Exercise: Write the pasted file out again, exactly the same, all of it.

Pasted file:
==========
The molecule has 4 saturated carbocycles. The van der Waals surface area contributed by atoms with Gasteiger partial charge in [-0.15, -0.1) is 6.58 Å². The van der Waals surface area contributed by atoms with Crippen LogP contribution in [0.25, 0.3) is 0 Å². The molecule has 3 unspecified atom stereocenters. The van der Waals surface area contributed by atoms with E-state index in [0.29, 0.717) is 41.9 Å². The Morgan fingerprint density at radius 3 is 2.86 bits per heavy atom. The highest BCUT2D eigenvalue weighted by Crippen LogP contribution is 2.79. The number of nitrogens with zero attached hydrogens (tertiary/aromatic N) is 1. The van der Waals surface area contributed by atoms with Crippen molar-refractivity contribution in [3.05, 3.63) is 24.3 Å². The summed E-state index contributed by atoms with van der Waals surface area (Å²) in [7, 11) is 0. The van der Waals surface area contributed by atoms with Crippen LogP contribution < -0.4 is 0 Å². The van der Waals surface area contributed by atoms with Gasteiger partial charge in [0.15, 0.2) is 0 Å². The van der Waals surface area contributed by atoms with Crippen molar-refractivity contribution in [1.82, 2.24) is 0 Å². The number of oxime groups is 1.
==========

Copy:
The molecule has 4 saturated carbocycles. The van der Waals surface area contributed by atoms with Gasteiger partial charge in [-0.15, -0.1) is 6.58 Å². The van der Waals surface area contributed by atoms with Crippen LogP contribution in [0.25, 0.3) is 0 Å². The molecule has 3 unspecified atom stereocenters. The van der Waals surface area contributed by atoms with E-state index in [0.29, 0.717) is 41.9 Å². The Morgan fingerprint density at radius 3 is 2.86 bits per heavy atom. The highest BCUT2D eigenvalue weighted by Crippen LogP contribution is 2.79. The number of nitrogens with zero attached hydrogens (tertiary/aromatic N) is 1. The van der Waals surface area contributed by atoms with Crippen molar-refractivity contribution in [3.05, 3.63) is 24.3 Å². The summed E-state index contributed by atoms with van der Waals surface area (Å²) in [7, 11) is 0. The van der Waals surface area contributed by atoms with Crippen LogP contribution < -0.4 is 0 Å². The van der Waals surface area contributed by atoms with Gasteiger partial charge in [0.15, 0.2) is 0 Å². The van der Waals surface area contributed by atoms with Crippen molar-refractivity contribution in [1.82, 2.24) is 0 Å². The number of oxime groups is 1.